Blood Urea Nitrogen
What is it?
Blood Urea Nitrogen Care Guide
- Blood Urea Nitrogen
Blood urea (u-ree-uh) nitrogen (ni-tro-jen), or BUN, is a blood test that gives information about your kidneys. Urea is a breakdown product of proteins and is removed from the blood through the kidneys. BUN may tell your caregiver how well your kidneys are working.
Why do I need it?
BUN is usually included with routine laboratory testing. Most kidney diseases cause less urea to be removed through the kidneys. This means more urea will stay in the blood. A normal, high, or low BUN level helps caregivers with your treatment. Conditions other than kidney disease that may change the BUN level are dehydration (d-hi-dra-shun), liver disease, or internal bleeding.
How do I get ready for the test?
Your caregiver will tell you when to have your blood test done. The blood test may be done before or after eating. Your caregiver will tell you if you should not take your medicines until after your blood is taken.
How is the specimen collected?
A caregiver will put a wide rubber strap around your arm and tighten it. Your skin will be cleaned with alcohol. A small needle attached to a special test tube will be put into a vein in your arm or hand. The tube has suction to pull the blood into it. When the tube is full, the rubber strap, needle and tube are removed. The caregiver will press a piece of cotton where the needle was removed. You may be asked to hold the cotton on the site for a few minutes to help stop the bleeding. Tape may then be put over the cotton on your arm.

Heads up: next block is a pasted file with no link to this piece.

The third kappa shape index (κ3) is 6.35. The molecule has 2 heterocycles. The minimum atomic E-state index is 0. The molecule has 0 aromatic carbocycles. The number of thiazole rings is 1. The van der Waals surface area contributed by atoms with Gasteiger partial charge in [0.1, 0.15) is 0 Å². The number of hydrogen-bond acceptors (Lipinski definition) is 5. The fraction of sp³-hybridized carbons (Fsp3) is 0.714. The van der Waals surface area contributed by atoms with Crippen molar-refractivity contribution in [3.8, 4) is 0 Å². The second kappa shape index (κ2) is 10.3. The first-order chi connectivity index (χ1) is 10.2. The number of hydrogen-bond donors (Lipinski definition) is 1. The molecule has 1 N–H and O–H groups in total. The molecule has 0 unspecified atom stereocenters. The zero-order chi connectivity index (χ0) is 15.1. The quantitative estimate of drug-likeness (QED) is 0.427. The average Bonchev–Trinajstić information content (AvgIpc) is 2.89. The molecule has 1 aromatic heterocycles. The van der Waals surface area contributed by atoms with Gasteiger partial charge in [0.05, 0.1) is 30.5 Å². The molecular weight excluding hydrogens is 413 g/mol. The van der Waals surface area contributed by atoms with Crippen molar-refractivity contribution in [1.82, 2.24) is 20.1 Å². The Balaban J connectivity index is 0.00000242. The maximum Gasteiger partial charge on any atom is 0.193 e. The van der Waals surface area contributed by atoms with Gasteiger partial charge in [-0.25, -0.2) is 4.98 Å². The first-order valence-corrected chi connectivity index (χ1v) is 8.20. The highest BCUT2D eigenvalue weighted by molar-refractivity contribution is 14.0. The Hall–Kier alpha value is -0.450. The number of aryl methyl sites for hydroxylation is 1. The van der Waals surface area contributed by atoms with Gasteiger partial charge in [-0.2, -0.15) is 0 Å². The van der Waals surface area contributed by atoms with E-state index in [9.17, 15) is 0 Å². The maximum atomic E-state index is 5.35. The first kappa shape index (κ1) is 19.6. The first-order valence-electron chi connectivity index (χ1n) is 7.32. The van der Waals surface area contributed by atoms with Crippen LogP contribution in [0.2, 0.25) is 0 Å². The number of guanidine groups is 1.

What do I do after the test?
You may remove the tape and cotton in about 20 to 30 minutes. Call your caregiver to get the results of your test. Your caregiver will explain what your test results mean for you. Follow the instructions of your caregiver.
You have the right to help plan your care. To help with this plan, you must learn about your lab tests. You can then discuss the results with your caregivers. Work with them to decide what care may be used to treat you. You always have the right to refuse treatment.